It seems that more and more industries are having to make some big changes in the next few years. Lawyers have had the new "Tesco Law" which enables non-lawyers to set up and own practices and now we have the Retail Distribution Review for Independent Financial Advisers (IFAs).
This review will mean that from January 2013 commissions will not be paid to advisers by insurance companies and banks or any other provider of a financial product. Instead, the adviser will have to charge an upfront fee to the client. In principal this means that the advice will be trusted more as it will not be paid for only if the adviser "makes a sale" Also all advisers are having to pass additional exams.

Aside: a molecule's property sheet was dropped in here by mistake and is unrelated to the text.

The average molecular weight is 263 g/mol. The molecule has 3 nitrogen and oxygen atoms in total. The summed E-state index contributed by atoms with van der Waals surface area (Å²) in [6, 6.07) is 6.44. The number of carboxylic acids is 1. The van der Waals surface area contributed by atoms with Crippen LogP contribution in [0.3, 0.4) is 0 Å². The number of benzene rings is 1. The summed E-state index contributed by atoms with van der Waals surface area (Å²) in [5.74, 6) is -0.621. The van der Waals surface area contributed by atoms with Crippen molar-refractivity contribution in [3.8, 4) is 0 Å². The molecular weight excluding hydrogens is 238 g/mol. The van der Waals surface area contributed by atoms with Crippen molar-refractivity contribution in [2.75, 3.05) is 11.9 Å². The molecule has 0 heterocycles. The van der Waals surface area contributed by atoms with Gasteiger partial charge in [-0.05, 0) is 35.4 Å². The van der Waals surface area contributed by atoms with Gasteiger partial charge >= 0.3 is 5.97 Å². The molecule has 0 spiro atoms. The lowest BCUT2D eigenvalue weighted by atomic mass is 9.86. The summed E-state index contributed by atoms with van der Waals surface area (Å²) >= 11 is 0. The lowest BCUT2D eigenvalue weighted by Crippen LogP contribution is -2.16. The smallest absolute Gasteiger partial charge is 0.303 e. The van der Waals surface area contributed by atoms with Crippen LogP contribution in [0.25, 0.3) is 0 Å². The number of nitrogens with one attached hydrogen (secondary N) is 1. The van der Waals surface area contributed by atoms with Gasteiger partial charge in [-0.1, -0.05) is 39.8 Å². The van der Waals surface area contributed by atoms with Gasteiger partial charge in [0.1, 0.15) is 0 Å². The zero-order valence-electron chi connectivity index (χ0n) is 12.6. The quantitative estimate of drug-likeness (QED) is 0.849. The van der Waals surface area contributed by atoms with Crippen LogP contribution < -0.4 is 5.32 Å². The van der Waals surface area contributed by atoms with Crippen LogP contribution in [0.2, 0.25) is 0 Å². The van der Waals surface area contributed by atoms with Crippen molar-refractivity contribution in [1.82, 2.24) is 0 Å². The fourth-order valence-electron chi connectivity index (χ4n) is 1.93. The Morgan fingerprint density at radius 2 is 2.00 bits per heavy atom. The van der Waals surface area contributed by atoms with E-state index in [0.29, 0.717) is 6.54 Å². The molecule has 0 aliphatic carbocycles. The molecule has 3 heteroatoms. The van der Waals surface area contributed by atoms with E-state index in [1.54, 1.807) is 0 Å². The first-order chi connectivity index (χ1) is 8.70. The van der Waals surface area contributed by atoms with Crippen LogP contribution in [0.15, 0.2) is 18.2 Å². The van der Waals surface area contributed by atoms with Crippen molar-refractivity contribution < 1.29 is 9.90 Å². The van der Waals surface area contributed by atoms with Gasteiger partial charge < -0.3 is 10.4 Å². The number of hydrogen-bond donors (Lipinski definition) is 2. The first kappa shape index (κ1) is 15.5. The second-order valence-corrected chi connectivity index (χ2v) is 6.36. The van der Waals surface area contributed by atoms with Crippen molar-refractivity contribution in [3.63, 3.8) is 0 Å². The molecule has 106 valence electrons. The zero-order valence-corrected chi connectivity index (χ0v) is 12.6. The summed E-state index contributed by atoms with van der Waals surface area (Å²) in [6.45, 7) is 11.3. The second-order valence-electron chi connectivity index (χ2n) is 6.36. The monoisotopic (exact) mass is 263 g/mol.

So what will be the impact?
Many observers have said that the public will be unwilling to pay the £200 per hour that some IFAs believe is the true cost of advice and as such many IFAs will simply leave the industry. Margins are likely to be squeezed, especially for the bigger firms that claim to be independent some may become "restricted". The term restricted refers to the fact that no adviser can really know all the products as there are simply too many so they prefer to concentrate on a few providers.
Some reports have suggested that as many as 3000 firms will go out of business but given the overall demand for GOOD financial advice should not change much then we think this is unlikely. Indeed it may even encourage consumers to talk to people knowing that they are not always going to end up buying a product or switching from one to another.
It will be interesting to see what happens in 2013 but it depends entirely on the adaptability of advisers and the perception of the consumer at large.